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Are You My Fiduciary?

2 min read

Andy Terry is a professor of finance in the School of Business at the University of Arkansas at Little Rock. He’s also a chartered financial analyst and a registered investment adviser, and a friend’s infuriating experience has prompted him to expand that part of his professional life.

“Frankly, it’s in response to what I’ve seen,” he said. “I can’t fight them legally, but I can compete.”

Terry recently joined Sarah Catherine Gutierrez’s SC Financial Care in Little Rock, a fee-only financial planning service that was featured earlier this month in Investor’s Business Daily. Terry and Gutierrez are paid by the hour to make recommendations to clients, and they take no commissions or fees from the investments their clients ultimately choose.

“That’s the very first problem,” Terry said. “The average investor has no idea what they are buying or what they are paying for investment advice.”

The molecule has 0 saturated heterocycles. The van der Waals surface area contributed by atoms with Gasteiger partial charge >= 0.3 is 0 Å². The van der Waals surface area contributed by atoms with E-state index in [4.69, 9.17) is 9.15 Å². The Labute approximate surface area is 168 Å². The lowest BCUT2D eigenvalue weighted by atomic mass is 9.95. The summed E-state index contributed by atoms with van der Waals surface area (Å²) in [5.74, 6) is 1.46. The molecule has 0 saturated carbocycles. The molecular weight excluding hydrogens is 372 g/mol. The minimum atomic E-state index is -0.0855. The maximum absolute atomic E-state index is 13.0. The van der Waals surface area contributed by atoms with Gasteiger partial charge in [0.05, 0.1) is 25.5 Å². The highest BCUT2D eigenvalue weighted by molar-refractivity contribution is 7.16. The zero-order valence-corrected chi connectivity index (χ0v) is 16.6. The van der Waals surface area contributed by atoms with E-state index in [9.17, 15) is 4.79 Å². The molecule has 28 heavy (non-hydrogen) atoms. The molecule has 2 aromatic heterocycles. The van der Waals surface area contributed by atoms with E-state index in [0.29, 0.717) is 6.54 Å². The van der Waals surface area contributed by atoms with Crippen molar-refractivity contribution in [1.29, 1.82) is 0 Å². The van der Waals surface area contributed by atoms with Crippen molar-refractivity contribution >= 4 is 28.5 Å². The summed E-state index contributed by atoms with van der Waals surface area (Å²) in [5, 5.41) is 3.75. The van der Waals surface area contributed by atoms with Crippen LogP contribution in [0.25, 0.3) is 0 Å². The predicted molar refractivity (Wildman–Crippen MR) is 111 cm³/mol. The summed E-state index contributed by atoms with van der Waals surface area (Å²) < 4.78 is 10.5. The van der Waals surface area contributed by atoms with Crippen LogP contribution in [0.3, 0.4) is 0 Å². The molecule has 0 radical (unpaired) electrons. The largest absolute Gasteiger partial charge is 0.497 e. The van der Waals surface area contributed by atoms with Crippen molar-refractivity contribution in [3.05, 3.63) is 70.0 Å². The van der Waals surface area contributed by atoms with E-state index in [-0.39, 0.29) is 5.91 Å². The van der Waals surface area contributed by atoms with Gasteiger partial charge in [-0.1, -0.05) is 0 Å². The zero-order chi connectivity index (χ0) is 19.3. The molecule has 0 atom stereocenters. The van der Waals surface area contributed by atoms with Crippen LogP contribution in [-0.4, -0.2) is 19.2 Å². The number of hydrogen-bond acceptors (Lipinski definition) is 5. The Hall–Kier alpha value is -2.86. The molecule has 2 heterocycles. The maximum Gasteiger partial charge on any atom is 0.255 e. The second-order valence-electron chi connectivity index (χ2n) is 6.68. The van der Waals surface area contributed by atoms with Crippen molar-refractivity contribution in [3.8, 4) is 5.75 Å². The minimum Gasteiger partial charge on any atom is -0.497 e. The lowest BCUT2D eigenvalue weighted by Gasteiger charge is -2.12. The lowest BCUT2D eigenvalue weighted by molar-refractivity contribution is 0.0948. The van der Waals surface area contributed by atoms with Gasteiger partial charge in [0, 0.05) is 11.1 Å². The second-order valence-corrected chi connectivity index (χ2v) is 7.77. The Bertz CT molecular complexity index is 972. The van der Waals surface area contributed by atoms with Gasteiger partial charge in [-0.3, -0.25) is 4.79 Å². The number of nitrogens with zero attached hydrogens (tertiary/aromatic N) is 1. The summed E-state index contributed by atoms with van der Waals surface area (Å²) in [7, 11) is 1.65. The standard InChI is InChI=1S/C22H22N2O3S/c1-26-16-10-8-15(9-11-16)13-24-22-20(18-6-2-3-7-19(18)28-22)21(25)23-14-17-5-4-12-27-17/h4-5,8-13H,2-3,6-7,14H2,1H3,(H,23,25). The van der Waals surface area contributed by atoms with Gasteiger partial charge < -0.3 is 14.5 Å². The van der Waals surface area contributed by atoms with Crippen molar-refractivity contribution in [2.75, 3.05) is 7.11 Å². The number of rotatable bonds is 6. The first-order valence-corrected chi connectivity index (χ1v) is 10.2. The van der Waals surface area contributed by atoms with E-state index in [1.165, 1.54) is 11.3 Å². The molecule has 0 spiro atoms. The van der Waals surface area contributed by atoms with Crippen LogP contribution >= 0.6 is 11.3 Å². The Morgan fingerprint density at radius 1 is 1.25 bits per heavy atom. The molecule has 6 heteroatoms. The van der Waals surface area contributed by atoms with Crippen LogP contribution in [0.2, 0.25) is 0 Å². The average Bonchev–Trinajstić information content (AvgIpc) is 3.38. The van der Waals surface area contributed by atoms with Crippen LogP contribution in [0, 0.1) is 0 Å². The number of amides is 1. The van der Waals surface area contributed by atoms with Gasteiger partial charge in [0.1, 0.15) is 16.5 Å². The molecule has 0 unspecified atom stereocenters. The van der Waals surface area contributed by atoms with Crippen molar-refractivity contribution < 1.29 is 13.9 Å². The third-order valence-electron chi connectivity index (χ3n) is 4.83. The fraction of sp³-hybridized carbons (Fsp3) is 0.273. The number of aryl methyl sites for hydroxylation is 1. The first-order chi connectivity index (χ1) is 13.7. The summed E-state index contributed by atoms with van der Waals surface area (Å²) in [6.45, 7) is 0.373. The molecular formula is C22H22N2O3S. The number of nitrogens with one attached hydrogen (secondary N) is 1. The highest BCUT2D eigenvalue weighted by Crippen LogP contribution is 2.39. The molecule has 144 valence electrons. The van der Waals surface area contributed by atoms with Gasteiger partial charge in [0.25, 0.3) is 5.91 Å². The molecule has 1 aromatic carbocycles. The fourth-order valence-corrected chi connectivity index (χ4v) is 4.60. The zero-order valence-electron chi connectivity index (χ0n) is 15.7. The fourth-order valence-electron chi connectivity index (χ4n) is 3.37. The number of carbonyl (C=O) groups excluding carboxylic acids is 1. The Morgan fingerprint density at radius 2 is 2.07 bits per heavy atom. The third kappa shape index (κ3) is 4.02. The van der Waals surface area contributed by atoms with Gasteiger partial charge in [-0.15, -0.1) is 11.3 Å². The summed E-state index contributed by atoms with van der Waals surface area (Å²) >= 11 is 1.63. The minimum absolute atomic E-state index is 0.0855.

As a CFA charter holder, he has an ethical duty to act as a fiduciary for his clients, Terry said. But as an investment adviser registered with the Arkansas Securities Department, he has a legal fiduciary duty.

The exact language is important. An insurance agent who sells retirement products such as annuities may be an RIA and therefore have a fiduciary responsibility to the client — or she may not. “Retirement adviser” and “financial adviser” sound a lot like “investment adviser,” but unless they are actually RIAs, they may not have a fiduciary duty.

The Arkansas Securities Department, headed by Commissioner Edmond Waters, didn’t respond to a request for an interview about the U.S. Department of Labor’s proposal to expand the definition of a fiduciary to anyone who gives retirement advice.

Waters’ predecessor Heath Abshure, attempted in 2009 to expand the fiduciary duty to insurance agents by requiring those who recommend investment vehicles to register as investment advisers.

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